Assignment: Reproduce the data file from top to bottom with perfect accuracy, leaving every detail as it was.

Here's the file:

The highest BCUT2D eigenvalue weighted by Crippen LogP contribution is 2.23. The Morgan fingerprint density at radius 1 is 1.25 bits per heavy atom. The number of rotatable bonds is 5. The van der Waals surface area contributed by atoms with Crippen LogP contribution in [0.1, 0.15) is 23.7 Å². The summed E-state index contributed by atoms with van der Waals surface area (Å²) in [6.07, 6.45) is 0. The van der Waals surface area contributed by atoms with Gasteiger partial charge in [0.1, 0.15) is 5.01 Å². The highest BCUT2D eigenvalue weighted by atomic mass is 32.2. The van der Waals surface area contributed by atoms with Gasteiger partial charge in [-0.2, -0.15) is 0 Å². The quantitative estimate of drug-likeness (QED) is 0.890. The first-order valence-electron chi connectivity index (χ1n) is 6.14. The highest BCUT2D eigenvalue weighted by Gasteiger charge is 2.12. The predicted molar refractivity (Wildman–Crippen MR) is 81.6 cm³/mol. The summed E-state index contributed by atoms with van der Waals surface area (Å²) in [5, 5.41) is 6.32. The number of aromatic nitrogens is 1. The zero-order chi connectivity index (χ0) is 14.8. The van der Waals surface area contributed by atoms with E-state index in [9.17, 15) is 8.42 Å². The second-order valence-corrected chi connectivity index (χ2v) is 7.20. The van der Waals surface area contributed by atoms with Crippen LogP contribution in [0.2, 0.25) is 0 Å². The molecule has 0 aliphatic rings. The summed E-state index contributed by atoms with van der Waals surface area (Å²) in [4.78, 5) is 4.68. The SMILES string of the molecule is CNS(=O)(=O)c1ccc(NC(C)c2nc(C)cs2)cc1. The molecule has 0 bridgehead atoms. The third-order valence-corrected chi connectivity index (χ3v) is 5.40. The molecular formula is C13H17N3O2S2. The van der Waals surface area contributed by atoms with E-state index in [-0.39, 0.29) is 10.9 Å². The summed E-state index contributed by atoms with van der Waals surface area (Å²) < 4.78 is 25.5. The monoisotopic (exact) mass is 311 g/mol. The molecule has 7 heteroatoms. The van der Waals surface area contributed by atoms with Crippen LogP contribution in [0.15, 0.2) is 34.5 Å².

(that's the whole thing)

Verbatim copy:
The highest BCUT2D eigenvalue weighted by Crippen LogP contribution is 2.23. The Morgan fingerprint density at radius 1 is 1.25 bits per heavy atom. The number of rotatable bonds is 5. The van der Waals surface area contributed by atoms with Crippen LogP contribution in [0.1, 0.15) is 23.7 Å². The summed E-state index contributed by atoms with van der Waals surface area (Å²) in [6.07, 6.45) is 0. The van der Waals surface area contributed by atoms with Gasteiger partial charge in [0.1, 0.15) is 5.01 Å². The highest BCUT2D eigenvalue weighted by atomic mass is 32.2. The van der Waals surface area contributed by atoms with Gasteiger partial charge in [-0.2, -0.15) is 0 Å². The quantitative estimate of drug-likeness (QED) is 0.890. The first-order valence-electron chi connectivity index (χ1n) is 6.14. The highest BCUT2D eigenvalue weighted by Gasteiger charge is 2.12. The predicted molar refractivity (Wildman–Crippen MR) is 81.6 cm³/mol. The summed E-state index contributed by atoms with van der Waals surface area (Å²) in [5, 5.41) is 6.32. The number of aromatic nitrogens is 1. The zero-order chi connectivity index (χ0) is 14.8. The van der Waals surface area contributed by atoms with E-state index in [9.17, 15) is 8.42 Å². The second-order valence-corrected chi connectivity index (χ2v) is 7.20. The van der Waals surface area contributed by atoms with Crippen LogP contribution in [0.2, 0.25) is 0 Å². The molecule has 0 aliphatic rings. The summed E-state index contributed by atoms with van der Waals surface area (Å²) in [4.78, 5) is 4.68. The SMILES string of the molecule is CNS(=O)(=O)c1ccc(NC(C)c2nc(C)cs2)cc1. The molecule has 0 bridgehead atoms. The third-order valence-corrected chi connectivity index (χ3v) is 5.40. The molecular formula is C13H17N3O2S2. The van der Waals surface area contributed by atoms with E-state index in [-0.39, 0.29) is 10.9 Å². The summed E-state index contributed by atoms with van der Waals surface area (Å²) < 4.78 is 25.5. The monoisotopic (exact) mass is 311 g/mol. The molecule has 7 heteroatoms. The van der Waals surface area contributed by atoms with Crippen LogP contribution in [0.15, 0.2) is 34.5 Å².